|Publication number||US6595983 B2|
|Application number||US 09/732,059|
|Publication date||Jul 22, 2003|
|Filing date||Dec 7, 2000|
|Priority date||Dec 7, 2000|
|Also published as||CA2431508A1, CA2431508C, DE60129843D1, DE60129843T2, EP1349604A2, EP1349604A4, EP1349604B1, US20020103474, WO2002045772A2, WO2002045772A3|
|Publication number||09732059, 732059, US 6595983 B2, US 6595983B2, US-B2-6595983, US6595983 B2, US6595983B2|
|Inventors||Jan K. Voda|
|Original Assignee||Jan K. Voda|
|Export Citation||BiBTeX, EndNote, RefMan|
|Patent Citations (84), Non-Patent Citations (22), Referenced by (31), Classifications (7), Legal Events (4)|
|External Links: USPTO, USPTO Assignment, Espacenet|
This invention relates generally to catheters for right coronary arteries and more particularly to a preformed, torqueable guide or diagnostic catheter that has a distal segment to abut an inside surface of an ascending aorta and that also has a preformed three dimensional distal portion to facilitate entry of a distal tip into the ostium of a right coronary artery extending from the ascending aorta.
The use of catheters in diagnosing and treating vessels in a human body is well known. One particular known therapeutic use of catheters is in performing percutaneous translumenal coronary angioplasty (PTCA). One technique for performing PTCA in a right coronary artery includes inserting a guide catheter into a femoral artery and advancing the guide catheter such that its distal tip moves through that artery, up the descending aorta, and ultimately into the ostium of the right coronary artery. A balloon catheter is then pushed through the guide catheter into the right coronary artery for use in known manner. As an example of a diagnostic use, a diagnostic catheter can be similarly placed and then used to conduct a radiopaque dye injected in known manner.
There are known types of catheters designed for the right coronary artery. However, there remains the need for a new type of catheter that can be readily used with different right coronary artery morphologies found in human patients. There is the particular need for a preformed, torqueable guide or diagnostic catheter to which torque can be applied from the proximal end and transmitted to the distal end and which has a preformed three-dimensional distal end portion having a tip and shaped such that the tip readily enters the ostium of the right coronary artery upon the initial placement of the catheter or when suitable torque is applied to the proximal end of the catheter.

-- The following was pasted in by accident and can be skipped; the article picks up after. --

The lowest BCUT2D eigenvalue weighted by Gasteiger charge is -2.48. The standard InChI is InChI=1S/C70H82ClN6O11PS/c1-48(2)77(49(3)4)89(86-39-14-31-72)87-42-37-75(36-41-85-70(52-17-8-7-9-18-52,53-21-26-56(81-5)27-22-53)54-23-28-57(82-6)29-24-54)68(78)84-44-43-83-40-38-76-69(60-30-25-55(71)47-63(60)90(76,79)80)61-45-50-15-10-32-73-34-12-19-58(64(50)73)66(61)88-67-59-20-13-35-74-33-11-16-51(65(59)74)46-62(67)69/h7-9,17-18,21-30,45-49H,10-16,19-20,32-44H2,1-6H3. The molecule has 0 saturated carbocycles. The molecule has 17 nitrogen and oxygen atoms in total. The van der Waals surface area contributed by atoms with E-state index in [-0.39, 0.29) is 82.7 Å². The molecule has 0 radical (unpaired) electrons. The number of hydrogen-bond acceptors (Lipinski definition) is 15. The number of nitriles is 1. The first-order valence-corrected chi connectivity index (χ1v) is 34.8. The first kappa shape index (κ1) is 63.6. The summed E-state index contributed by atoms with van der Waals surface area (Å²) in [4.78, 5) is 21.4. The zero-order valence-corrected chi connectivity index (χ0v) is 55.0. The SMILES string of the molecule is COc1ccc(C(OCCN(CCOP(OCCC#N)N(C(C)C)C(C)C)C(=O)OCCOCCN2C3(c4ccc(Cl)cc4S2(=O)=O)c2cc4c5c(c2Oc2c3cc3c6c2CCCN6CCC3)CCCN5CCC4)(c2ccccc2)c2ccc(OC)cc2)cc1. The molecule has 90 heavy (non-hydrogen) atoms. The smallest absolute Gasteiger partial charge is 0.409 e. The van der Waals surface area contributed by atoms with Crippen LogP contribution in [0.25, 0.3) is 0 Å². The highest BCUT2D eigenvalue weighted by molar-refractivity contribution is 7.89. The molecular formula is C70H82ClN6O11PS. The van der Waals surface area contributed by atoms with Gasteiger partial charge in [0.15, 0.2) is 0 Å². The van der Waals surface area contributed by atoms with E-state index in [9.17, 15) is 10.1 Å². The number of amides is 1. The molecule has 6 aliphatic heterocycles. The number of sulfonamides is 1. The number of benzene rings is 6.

The present invention meets the aforementioned needs by providing a novel and improved catheter for a right coronary artery and especially a preformed, torqueable guide or diagnostic catheter to selectively engage the ostium of a right coronary artery in a human. The catheter of the present invention has a distal tip that can be readily placed in the ostia of right coronary arteries across a range of morphologies for such arteries. The structure of the catheter is such that it allows a relatively long, atraumatic tip to be used while diminishing the rotational manipulation that may be needed to engage the tip in the ostium, which provides for easier, less traumatic use of the catheter.
Such a preformed, torqueable guide or diagnostic catheter as defined by the present invention to selectively engage the ostium of a right coronary artery in a human comprises a proximal shaft having a proximal end to receive manipulation by a user outside a human body in which the catheter is used, wherein the proximal shaft transmits torque applied at the proximal end. This catheter further comprises a distal shaft extending from the proximal shaft opposite the proximal end of the proximal shaft such that the distal shaft is responsive to torque transmitted by the proximal shaft. The distal shaft includes a preformed support section having at least a segment thereof which abuts an interior surface of the ascending aorta of the human body when the catheter is in place within the human body. The distal shaft also includes a preformed ostium entry section extending from the support section. In at least an initial position of the catheter outside the human body with the support section of the catheter in a plane parallel to a frontal plane of the body, the ostium entry section of a preferred embodiment lies posteriorly of that plane when the preformed ostium entry section extends rightwardly, relative to the human body, from the preformed support section.